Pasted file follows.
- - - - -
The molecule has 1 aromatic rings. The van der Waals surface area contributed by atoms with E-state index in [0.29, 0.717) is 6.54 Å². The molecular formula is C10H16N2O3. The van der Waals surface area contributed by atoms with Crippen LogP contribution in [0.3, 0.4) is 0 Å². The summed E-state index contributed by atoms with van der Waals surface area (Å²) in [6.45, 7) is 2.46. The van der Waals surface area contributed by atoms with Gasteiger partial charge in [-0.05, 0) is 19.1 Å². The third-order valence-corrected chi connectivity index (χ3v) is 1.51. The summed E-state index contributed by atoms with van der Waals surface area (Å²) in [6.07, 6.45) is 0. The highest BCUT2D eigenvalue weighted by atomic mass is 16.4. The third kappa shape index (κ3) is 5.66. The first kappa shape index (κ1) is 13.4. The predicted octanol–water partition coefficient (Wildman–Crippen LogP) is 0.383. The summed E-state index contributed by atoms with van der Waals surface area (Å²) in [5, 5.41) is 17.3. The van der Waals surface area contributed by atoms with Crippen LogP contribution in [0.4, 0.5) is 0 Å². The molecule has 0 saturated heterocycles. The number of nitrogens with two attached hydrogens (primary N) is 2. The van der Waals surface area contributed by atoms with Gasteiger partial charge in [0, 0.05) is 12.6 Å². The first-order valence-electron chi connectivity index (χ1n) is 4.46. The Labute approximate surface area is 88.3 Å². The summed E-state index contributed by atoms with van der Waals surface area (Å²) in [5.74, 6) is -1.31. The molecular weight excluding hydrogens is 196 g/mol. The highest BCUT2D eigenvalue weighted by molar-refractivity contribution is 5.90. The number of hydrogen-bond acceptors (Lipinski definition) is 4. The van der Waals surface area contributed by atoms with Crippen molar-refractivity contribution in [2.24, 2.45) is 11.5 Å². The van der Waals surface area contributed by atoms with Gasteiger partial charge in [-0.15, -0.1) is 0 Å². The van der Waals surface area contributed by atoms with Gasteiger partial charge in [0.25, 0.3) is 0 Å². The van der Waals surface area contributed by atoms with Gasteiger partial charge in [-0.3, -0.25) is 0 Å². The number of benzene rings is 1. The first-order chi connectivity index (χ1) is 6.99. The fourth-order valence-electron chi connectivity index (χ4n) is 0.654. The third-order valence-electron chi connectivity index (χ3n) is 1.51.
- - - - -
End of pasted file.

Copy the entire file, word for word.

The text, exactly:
The molecule has 1 aromatic rings. The van der Waals surface area contributed by atoms with E-state index in [0.29, 0.717) is 6.54 Å². The molecular formula is C10H16N2O3. The van der Waals surface area contributed by atoms with Crippen LogP contribution in [0.3, 0.4) is 0 Å². The summed E-state index contributed by atoms with van der Waals surface area (Å²) in [6.45, 7) is 2.46. The van der Waals surface area contributed by atoms with Gasteiger partial charge in [-0.05, 0) is 19.1 Å². The third-order valence-corrected chi connectivity index (χ3v) is 1.51. The summed E-state index contributed by atoms with van der Waals surface area (Å²) in [6.07, 6.45) is 0. The highest BCUT2D eigenvalue weighted by atomic mass is 16.4. The third kappa shape index (κ3) is 5.66. The first kappa shape index (κ1) is 13.4. The predicted octanol–water partition coefficient (Wildman–Crippen LogP) is 0.383. The summed E-state index contributed by atoms with van der Waals surface area (Å²) in [5, 5.41) is 17.3. The van der Waals surface area contributed by atoms with Crippen LogP contribution in [0.4, 0.5) is 0 Å². The molecule has 0 saturated heterocycles. The number of nitrogens with two attached hydrogens (primary N) is 2. The van der Waals surface area contributed by atoms with Gasteiger partial charge in [0, 0.05) is 12.6 Å². The first-order valence-electron chi connectivity index (χ1n) is 4.46. The Labute approximate surface area is 88.3 Å². The summed E-state index contributed by atoms with van der Waals surface area (Å²) in [5.74, 6) is -1.31. The molecular weight excluding hydrogens is 196 g/mol. The highest BCUT2D eigenvalue weighted by molar-refractivity contribution is 5.90. The number of hydrogen-bond acceptors (Lipinski definition) is 4. The van der Waals surface area contributed by atoms with Crippen molar-refractivity contribution in [2.24, 2.45) is 11.5 Å². The van der Waals surface area contributed by atoms with Gasteiger partial charge in [-0.15, -0.1) is 0 Å². The van der Waals surface area contributed by atoms with Gasteiger partial charge in [0.25, 0.3) is 0 Å². The van der Waals surface area contributed by atoms with Gasteiger partial charge in [-0.3, -0.25) is 0 Å². The number of benzene rings is 1. The first-order chi connectivity index (χ1) is 6.99. The fourth-order valence-electron chi connectivity index (χ4n) is 0.654. The third-order valence-electron chi connectivity index (χ3n) is 1.51.